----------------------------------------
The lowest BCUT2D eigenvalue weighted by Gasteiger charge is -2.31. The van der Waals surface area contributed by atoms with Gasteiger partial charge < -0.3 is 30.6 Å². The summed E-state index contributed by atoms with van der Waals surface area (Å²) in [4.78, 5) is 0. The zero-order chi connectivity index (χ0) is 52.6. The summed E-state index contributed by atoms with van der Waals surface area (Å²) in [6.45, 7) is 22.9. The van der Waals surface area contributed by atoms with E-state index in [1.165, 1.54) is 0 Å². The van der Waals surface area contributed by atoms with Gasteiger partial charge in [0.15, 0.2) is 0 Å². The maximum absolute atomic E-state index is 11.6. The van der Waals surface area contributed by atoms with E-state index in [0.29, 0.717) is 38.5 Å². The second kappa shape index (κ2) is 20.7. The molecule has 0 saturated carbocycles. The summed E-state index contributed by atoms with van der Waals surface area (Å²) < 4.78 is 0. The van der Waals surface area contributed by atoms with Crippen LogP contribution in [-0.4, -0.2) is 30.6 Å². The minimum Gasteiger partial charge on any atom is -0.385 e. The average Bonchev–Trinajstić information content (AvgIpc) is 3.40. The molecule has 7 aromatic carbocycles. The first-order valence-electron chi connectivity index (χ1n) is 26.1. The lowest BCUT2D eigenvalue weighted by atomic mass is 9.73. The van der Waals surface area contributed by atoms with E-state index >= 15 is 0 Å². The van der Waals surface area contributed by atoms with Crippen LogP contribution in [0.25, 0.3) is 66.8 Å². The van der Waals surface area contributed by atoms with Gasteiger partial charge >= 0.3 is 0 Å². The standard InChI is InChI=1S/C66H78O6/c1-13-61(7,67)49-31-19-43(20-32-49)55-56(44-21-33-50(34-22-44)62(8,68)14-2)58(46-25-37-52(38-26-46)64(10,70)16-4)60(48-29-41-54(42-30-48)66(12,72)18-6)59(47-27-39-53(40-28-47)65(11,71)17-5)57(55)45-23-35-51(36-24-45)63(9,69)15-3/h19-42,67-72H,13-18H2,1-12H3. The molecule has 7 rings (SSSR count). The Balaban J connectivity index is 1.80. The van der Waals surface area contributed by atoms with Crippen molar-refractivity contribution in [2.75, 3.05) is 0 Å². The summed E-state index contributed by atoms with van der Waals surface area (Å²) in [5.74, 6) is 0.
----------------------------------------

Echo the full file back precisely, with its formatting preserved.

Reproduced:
The lowest BCUT2D eigenvalue weighted by Gasteiger charge is -2.31. The van der Waals surface area contributed by atoms with Gasteiger partial charge < -0.3 is 30.6 Å². The summed E-state index contributed by atoms with van der Waals surface area (Å²) in [4.78, 5) is 0. The zero-order chi connectivity index (χ0) is 52.6. The summed E-state index contributed by atoms with van der Waals surface area (Å²) in [6.45, 7) is 22.9. The van der Waals surface area contributed by atoms with E-state index in [1.165, 1.54) is 0 Å². The van der Waals surface area contributed by atoms with Gasteiger partial charge in [0.15, 0.2) is 0 Å². The maximum absolute atomic E-state index is 11.6. The van der Waals surface area contributed by atoms with E-state index in [0.29, 0.717) is 38.5 Å². The second kappa shape index (κ2) is 20.7. The molecule has 0 saturated carbocycles. The summed E-state index contributed by atoms with van der Waals surface area (Å²) < 4.78 is 0. The van der Waals surface area contributed by atoms with Crippen LogP contribution in [-0.4, -0.2) is 30.6 Å². The minimum Gasteiger partial charge on any atom is -0.385 e. The average Bonchev–Trinajstić information content (AvgIpc) is 3.40. The molecule has 7 aromatic carbocycles. The first-order valence-electron chi connectivity index (χ1n) is 26.1. The lowest BCUT2D eigenvalue weighted by atomic mass is 9.73. The van der Waals surface area contributed by atoms with E-state index >= 15 is 0 Å². The van der Waals surface area contributed by atoms with Crippen LogP contribution in [0.25, 0.3) is 66.8 Å². The van der Waals surface area contributed by atoms with Gasteiger partial charge >= 0.3 is 0 Å². The standard InChI is InChI=1S/C66H78O6/c1-13-61(7,67)49-31-19-43(20-32-49)55-56(44-21-33-50(34-22-44)62(8,68)14-2)58(46-25-37-52(38-26-46)64(10,70)16-4)60(48-29-41-54(42-30-48)66(12,72)18-6)59(47-27-39-53(40-28-47)65(11,71)17-5)57(55)45-23-35-51(36-24-45)63(9,69)15-3/h19-42,67-72H,13-18H2,1-12H3. The molecule has 7 rings (SSSR count). The Balaban J connectivity index is 1.80. The van der Waals surface area contributed by atoms with Crippen molar-refractivity contribution in [2.75, 3.05) is 0 Å². The summed E-state index contributed by atoms with van der Waals surface area (Å²) in [5.74, 6) is 0.